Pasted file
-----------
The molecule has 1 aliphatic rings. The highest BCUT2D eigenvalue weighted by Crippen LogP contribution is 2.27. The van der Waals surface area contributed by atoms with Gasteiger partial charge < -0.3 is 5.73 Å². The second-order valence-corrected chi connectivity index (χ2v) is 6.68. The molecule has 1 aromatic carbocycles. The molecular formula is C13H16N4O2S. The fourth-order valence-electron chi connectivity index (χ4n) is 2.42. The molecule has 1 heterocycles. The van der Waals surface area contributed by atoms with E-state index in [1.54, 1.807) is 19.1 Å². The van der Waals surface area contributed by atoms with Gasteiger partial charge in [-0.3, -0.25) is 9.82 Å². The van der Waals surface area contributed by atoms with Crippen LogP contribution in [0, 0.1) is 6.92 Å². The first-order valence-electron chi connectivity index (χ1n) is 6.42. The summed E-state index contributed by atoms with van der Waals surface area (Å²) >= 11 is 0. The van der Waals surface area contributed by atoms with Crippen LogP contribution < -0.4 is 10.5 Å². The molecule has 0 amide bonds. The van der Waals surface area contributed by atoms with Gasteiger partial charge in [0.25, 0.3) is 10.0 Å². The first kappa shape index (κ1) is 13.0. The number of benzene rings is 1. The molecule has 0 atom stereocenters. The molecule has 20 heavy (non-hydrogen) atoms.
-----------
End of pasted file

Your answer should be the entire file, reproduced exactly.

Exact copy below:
The molecule has 1 aliphatic rings. The highest BCUT2D eigenvalue weighted by Crippen LogP contribution is 2.27. The van der Waals surface area contributed by atoms with Gasteiger partial charge < -0.3 is 5.73 Å². The second-order valence-corrected chi connectivity index (χ2v) is 6.68. The molecule has 1 aromatic carbocycles. The molecular formula is C13H16N4O2S. The fourth-order valence-electron chi connectivity index (χ4n) is 2.42. The molecule has 1 heterocycles. The van der Waals surface area contributed by atoms with E-state index in [1.54, 1.807) is 19.1 Å². The van der Waals surface area contributed by atoms with Gasteiger partial charge in [-0.3, -0.25) is 9.82 Å². The van der Waals surface area contributed by atoms with Crippen LogP contribution in [0, 0.1) is 6.92 Å². The first-order valence-electron chi connectivity index (χ1n) is 6.42. The summed E-state index contributed by atoms with van der Waals surface area (Å²) >= 11 is 0. The van der Waals surface area contributed by atoms with Crippen LogP contribution < -0.4 is 10.5 Å². The molecule has 0 amide bonds. The van der Waals surface area contributed by atoms with Gasteiger partial charge in [0.25, 0.3) is 10.0 Å². The first kappa shape index (κ1) is 13.0. The number of benzene rings is 1. The molecule has 0 atom stereocenters. The molecule has 20 heavy (non-hydrogen) atoms.